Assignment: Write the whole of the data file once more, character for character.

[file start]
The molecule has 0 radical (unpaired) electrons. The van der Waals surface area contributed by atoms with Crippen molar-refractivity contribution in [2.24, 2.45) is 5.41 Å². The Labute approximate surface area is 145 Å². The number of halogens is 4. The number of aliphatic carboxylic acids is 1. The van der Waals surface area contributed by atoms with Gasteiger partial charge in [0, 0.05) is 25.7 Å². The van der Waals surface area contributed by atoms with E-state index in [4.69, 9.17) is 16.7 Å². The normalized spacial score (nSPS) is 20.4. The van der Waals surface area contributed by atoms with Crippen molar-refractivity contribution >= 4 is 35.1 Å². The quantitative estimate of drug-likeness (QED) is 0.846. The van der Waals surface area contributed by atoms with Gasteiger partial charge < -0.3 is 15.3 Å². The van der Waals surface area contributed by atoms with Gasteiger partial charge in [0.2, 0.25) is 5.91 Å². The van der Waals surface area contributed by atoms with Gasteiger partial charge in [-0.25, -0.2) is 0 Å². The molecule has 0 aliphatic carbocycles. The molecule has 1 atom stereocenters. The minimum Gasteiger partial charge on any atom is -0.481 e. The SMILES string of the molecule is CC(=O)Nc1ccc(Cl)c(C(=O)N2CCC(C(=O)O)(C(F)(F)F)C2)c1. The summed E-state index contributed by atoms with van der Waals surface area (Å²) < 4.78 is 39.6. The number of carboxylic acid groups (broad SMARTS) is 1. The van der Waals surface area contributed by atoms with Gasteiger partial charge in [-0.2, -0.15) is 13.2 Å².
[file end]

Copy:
The molecule has 0 radical (unpaired) electrons. The van der Waals surface area contributed by atoms with Crippen molar-refractivity contribution in [2.24, 2.45) is 5.41 Å². The Labute approximate surface area is 145 Å². The number of halogens is 4. The number of aliphatic carboxylic acids is 1. The van der Waals surface area contributed by atoms with Gasteiger partial charge in [0, 0.05) is 25.7 Å². The van der Waals surface area contributed by atoms with E-state index in [4.69, 9.17) is 16.7 Å². The normalized spacial score (nSPS) is 20.4. The van der Waals surface area contributed by atoms with Crippen molar-refractivity contribution >= 4 is 35.1 Å². The quantitative estimate of drug-likeness (QED) is 0.846. The van der Waals surface area contributed by atoms with Gasteiger partial charge < -0.3 is 15.3 Å². The van der Waals surface area contributed by atoms with Gasteiger partial charge in [0.2, 0.25) is 5.91 Å². The van der Waals surface area contributed by atoms with Gasteiger partial charge in [-0.25, -0.2) is 0 Å². The molecule has 0 aliphatic carbocycles. The molecule has 1 atom stereocenters. The minimum Gasteiger partial charge on any atom is -0.481 e. The SMILES string of the molecule is CC(=O)Nc1ccc(Cl)c(C(=O)N2CCC(C(=O)O)(C(F)(F)F)C2)c1. The summed E-state index contributed by atoms with van der Waals surface area (Å²) < 4.78 is 39.6. The number of carboxylic acid groups (broad SMARTS) is 1. The van der Waals surface area contributed by atoms with Gasteiger partial charge in [-0.2, -0.15) is 13.2 Å².